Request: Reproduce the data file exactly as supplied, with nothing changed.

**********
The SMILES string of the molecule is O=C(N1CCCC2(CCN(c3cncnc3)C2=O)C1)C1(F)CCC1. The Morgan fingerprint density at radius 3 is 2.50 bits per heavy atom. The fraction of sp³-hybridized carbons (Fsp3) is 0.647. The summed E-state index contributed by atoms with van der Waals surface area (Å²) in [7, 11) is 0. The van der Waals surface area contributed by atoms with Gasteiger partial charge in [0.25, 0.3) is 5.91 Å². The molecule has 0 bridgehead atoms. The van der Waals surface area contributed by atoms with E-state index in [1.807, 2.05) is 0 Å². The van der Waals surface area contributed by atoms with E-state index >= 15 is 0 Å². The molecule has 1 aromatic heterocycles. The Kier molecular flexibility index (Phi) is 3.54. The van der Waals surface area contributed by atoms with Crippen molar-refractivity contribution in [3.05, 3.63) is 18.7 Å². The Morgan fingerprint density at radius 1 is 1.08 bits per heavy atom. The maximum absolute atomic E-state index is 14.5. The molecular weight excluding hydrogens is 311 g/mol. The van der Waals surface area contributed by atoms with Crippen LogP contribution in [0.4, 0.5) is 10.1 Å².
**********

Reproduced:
The SMILES string of the molecule is O=C(N1CCCC2(CCN(c3cncnc3)C2=O)C1)C1(F)CCC1. The Morgan fingerprint density at radius 3 is 2.50 bits per heavy atom. The fraction of sp³-hybridized carbons (Fsp3) is 0.647. The summed E-state index contributed by atoms with van der Waals surface area (Å²) in [7, 11) is 0. The van der Waals surface area contributed by atoms with Gasteiger partial charge in [0.25, 0.3) is 5.91 Å². The molecule has 0 bridgehead atoms. The van der Waals surface area contributed by atoms with E-state index in [1.807, 2.05) is 0 Å². The van der Waals surface area contributed by atoms with E-state index >= 15 is 0 Å². The molecule has 1 aromatic heterocycles. The Kier molecular flexibility index (Phi) is 3.54. The van der Waals surface area contributed by atoms with Crippen molar-refractivity contribution in [3.05, 3.63) is 18.7 Å². The Morgan fingerprint density at radius 1 is 1.08 bits per heavy atom. The maximum absolute atomic E-state index is 14.5. The molecular weight excluding hydrogens is 311 g/mol. The van der Waals surface area contributed by atoms with Crippen LogP contribution in [0.4, 0.5) is 10.1 Å².